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Published on:

1 April 2024

From 1 April 2024, the Council is including a new, dedicated mitigating factor: ‘Pregnancy, childbirth and post-natal care’, in the majority of offence specific sentencing guidelines, providing guidance for courts on sentencing pregnant offenders and new mothers.

Consideration of pregnancy in sentencing was previously part of the ‘Sole or primary carer’ mitigating factor, which set out that, when sentencing a pregnant offender, relevant considerations may include any effect of the sentence on the health of the offender and on the unborn child.

What does the new mitigating factor mean?

When sentencing offenders, judges and magistrates are obliged to follow any relevant offence specific guideline or, where there is none, the General guideline, unless it is in the interests of justice not to. The new mitigating factor sets out what, when sentencing a pregnant or post-natal woman (someone who has given birth in the previous 12 months), the court may take into consideration, for example:

  • the medical needs of the offender including her mental health needs
  • any effect of the sentence on the physical and mental health of the offender
  • any effect of the sentence on the child

If considering a custodial or community sentence for a pregnant or post-natal offender, the judge or magistrates should ask the Probation Service to consider these issues in a pre-sentence report and, if a suitable pre-sentence report is not available, should normally adjourn sentencing until one can be provided.

Why will the guidelines include this factor?

Sentencing involves consideration of both the seriousness of the offence, including the impact on victims, and the circumstances of the offender.

The impact of custody on an offender who is pregnant or post-natal can be harmful for both the offender and the child, including by separation, especially in the first two years of life.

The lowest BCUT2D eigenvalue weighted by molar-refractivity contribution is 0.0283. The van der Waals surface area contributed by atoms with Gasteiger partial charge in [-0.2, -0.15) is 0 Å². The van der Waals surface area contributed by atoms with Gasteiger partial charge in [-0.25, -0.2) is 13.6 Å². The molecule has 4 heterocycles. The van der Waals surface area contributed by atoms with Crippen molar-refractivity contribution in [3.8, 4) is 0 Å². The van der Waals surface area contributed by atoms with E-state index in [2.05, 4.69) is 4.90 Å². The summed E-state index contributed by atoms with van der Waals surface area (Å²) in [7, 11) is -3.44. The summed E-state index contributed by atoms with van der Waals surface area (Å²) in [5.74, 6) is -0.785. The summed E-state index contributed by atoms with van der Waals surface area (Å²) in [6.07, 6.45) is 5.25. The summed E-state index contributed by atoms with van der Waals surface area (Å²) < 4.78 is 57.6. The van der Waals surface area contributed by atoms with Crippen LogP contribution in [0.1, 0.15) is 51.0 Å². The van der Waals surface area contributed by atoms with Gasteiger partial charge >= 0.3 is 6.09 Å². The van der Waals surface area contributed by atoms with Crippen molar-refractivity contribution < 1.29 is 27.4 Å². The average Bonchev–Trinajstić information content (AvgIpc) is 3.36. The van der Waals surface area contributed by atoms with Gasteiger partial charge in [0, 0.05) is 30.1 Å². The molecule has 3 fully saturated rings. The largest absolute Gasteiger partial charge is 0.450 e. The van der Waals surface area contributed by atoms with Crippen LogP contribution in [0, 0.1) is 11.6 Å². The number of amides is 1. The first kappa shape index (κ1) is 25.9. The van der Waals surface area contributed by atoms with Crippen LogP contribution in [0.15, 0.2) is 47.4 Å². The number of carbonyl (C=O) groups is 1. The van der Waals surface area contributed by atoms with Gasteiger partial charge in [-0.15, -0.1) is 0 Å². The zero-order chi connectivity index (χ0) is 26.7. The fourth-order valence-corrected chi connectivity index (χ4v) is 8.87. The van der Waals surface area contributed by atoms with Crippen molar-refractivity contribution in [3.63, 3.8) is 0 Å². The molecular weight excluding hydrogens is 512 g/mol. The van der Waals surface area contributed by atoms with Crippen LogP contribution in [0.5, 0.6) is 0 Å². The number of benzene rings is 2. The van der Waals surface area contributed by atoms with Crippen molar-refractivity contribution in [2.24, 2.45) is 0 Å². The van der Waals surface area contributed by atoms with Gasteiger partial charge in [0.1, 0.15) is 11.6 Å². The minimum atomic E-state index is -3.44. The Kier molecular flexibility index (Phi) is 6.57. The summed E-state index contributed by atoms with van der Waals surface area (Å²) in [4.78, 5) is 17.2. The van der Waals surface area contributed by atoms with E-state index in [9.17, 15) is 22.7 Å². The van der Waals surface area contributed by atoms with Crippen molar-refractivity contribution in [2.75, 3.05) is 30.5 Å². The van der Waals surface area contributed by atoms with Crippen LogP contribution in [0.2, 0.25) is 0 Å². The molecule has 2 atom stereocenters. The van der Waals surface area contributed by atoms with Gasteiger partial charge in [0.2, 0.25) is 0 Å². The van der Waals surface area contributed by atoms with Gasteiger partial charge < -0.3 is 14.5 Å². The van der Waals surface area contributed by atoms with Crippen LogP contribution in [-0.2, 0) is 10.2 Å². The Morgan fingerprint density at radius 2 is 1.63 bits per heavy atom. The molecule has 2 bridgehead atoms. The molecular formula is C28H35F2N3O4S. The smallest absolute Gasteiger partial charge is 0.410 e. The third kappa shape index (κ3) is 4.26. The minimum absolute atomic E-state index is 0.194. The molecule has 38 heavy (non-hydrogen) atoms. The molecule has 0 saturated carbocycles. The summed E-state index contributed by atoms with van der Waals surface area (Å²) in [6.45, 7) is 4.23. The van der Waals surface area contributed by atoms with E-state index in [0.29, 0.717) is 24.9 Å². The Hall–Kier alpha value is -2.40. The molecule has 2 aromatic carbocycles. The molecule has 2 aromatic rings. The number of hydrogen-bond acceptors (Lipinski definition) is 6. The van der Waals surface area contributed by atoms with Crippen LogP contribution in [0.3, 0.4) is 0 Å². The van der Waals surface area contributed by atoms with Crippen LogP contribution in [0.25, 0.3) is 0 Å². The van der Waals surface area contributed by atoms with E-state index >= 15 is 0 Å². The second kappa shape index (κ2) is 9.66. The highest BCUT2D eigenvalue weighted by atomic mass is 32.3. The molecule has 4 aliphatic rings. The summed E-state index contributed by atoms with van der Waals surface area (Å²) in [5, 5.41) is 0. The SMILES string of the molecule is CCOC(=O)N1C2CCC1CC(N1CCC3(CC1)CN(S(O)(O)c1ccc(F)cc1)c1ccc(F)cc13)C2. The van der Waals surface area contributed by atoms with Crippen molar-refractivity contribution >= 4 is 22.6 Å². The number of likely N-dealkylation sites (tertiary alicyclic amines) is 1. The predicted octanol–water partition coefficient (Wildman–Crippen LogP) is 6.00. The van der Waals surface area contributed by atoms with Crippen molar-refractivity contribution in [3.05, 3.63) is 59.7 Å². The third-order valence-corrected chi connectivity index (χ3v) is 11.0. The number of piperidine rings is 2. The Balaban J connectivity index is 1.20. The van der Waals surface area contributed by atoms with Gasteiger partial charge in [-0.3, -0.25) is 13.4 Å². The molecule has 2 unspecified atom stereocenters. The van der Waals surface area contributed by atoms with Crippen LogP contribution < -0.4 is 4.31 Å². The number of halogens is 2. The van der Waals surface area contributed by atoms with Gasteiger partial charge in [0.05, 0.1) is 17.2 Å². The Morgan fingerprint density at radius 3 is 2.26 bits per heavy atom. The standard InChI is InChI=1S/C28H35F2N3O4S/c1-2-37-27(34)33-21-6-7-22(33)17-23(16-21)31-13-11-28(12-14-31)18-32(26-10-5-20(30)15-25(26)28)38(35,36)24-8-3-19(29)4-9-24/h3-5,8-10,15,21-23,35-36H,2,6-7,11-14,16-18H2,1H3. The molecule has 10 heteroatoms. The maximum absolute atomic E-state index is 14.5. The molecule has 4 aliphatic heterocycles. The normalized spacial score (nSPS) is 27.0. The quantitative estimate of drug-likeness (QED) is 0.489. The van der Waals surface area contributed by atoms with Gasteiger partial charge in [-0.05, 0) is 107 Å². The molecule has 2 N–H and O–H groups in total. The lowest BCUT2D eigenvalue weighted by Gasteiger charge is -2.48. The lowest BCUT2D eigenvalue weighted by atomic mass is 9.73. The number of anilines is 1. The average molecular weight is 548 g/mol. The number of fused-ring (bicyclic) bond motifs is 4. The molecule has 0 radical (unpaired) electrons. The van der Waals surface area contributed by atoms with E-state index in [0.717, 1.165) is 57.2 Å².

Women in custody are likely to have complex health needs, which may increase the risks associated with pregnancy for both mother and child. The NHS classifies all pregnancies in prison as high risk.

There may be difficulties accessing medical assistance or specialist maternity services in custody, and access to a place in a prison mother-and-baby unit is not automatic.

The factor is particularly relevant where an offender is on the cusp of custody or where the suitability of a community order is being considered. Sentencers will also look at the Imposition of community and custodial sentences guideline.

For offenders on the cusp of custody, imprisonment should not be imposed where there would be an impact on dependants that would make a custodial sentence disproportionate to achieving the aims of sentencing.

Where immediate custody is unavoidable, courts will consider all of the factors above when deciding the length of the sentence.

Why did we make the change, and what happens next?

Although the mitigating factor of ‘Sole or primary carer’ provided guidance for the courts on sentencing pregnant offenders, the Council was persuaded that a separate, dedicated factor was justified to give more prominence to the guidance and provide more information to help the court in making a decision. We consulted on the proposed factor and the content of its expanded explanation (which provides the supporting, additional information) in the autumn of 2023. We received many detailed and helpful responses, and these have been incorporated into the wording now used in guidelines.

The Council has also recently consulted on revisions to the Imposition of custodial and community sentences guideline. The proposals included adding multiple new specific references to pregnancy and the unborn child, including within a new section on female offenders, where relevant to sentencing decisions about community or custodial sentences.

We have yet to consider the responses to this consultation, but the Council’s intention is to take a consistent approach to pregnancy and maternity across guidelines.